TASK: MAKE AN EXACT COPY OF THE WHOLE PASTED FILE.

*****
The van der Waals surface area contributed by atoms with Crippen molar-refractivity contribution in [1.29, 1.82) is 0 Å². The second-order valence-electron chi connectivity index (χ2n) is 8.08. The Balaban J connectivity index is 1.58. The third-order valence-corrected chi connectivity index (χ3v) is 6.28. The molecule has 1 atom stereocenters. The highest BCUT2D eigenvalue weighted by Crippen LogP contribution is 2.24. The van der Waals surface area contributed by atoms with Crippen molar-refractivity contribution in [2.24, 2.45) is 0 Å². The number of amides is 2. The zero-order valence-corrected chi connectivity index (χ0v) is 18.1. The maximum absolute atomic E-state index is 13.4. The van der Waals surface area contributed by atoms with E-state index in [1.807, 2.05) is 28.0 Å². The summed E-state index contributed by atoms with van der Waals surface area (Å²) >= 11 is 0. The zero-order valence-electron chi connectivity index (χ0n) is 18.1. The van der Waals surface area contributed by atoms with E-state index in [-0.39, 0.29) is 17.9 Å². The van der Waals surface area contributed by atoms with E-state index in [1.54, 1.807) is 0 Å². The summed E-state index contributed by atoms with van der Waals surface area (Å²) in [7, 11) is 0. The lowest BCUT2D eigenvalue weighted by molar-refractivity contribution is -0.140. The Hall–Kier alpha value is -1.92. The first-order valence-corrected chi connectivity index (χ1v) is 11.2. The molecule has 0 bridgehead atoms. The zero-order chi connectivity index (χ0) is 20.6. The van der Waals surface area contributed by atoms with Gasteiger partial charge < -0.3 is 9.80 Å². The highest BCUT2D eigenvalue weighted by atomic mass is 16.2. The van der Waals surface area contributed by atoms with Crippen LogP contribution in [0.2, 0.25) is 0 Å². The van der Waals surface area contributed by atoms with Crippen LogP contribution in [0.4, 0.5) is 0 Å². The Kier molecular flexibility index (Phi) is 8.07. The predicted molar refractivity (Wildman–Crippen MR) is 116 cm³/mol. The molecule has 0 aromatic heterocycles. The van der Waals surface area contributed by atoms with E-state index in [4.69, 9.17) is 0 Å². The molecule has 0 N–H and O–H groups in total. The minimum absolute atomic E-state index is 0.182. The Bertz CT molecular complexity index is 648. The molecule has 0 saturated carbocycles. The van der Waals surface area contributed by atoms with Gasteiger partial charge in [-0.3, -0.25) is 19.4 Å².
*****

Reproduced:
The van der Waals surface area contributed by atoms with Crippen molar-refractivity contribution in [1.29, 1.82) is 0 Å². The second-order valence-electron chi connectivity index (χ2n) is 8.08. The Balaban J connectivity index is 1.58. The third-order valence-corrected chi connectivity index (χ3v) is 6.28. The molecule has 1 atom stereocenters. The highest BCUT2D eigenvalue weighted by Crippen LogP contribution is 2.24. The van der Waals surface area contributed by atoms with Crippen molar-refractivity contribution in [2.24, 2.45) is 0 Å². The number of amides is 2. The zero-order valence-corrected chi connectivity index (χ0v) is 18.1. The maximum absolute atomic E-state index is 13.4. The van der Waals surface area contributed by atoms with E-state index in [1.807, 2.05) is 28.0 Å². The summed E-state index contributed by atoms with van der Waals surface area (Å²) >= 11 is 0. The zero-order valence-electron chi connectivity index (χ0n) is 18.1. The van der Waals surface area contributed by atoms with E-state index in [-0.39, 0.29) is 17.9 Å². The van der Waals surface area contributed by atoms with E-state index in [1.54, 1.807) is 0 Å². The summed E-state index contributed by atoms with van der Waals surface area (Å²) in [7, 11) is 0. The lowest BCUT2D eigenvalue weighted by molar-refractivity contribution is -0.140. The Hall–Kier alpha value is -1.92. The first-order valence-corrected chi connectivity index (χ1v) is 11.2. The molecule has 0 bridgehead atoms. The zero-order chi connectivity index (χ0) is 20.6. The van der Waals surface area contributed by atoms with Gasteiger partial charge < -0.3 is 9.80 Å². The highest BCUT2D eigenvalue weighted by atomic mass is 16.2. The van der Waals surface area contributed by atoms with Crippen LogP contribution in [0.2, 0.25) is 0 Å². The van der Waals surface area contributed by atoms with Crippen LogP contribution in [0.4, 0.5) is 0 Å². The Kier molecular flexibility index (Phi) is 8.07. The predicted molar refractivity (Wildman–Crippen MR) is 116 cm³/mol. The molecule has 0 aromatic heterocycles. The van der Waals surface area contributed by atoms with E-state index in [4.69, 9.17) is 0 Å². The molecule has 0 N–H and O–H groups in total. The minimum absolute atomic E-state index is 0.182. The Bertz CT molecular complexity index is 648. The molecule has 0 saturated carbocycles. The van der Waals surface area contributed by atoms with Gasteiger partial charge in [-0.3, -0.25) is 19.4 Å².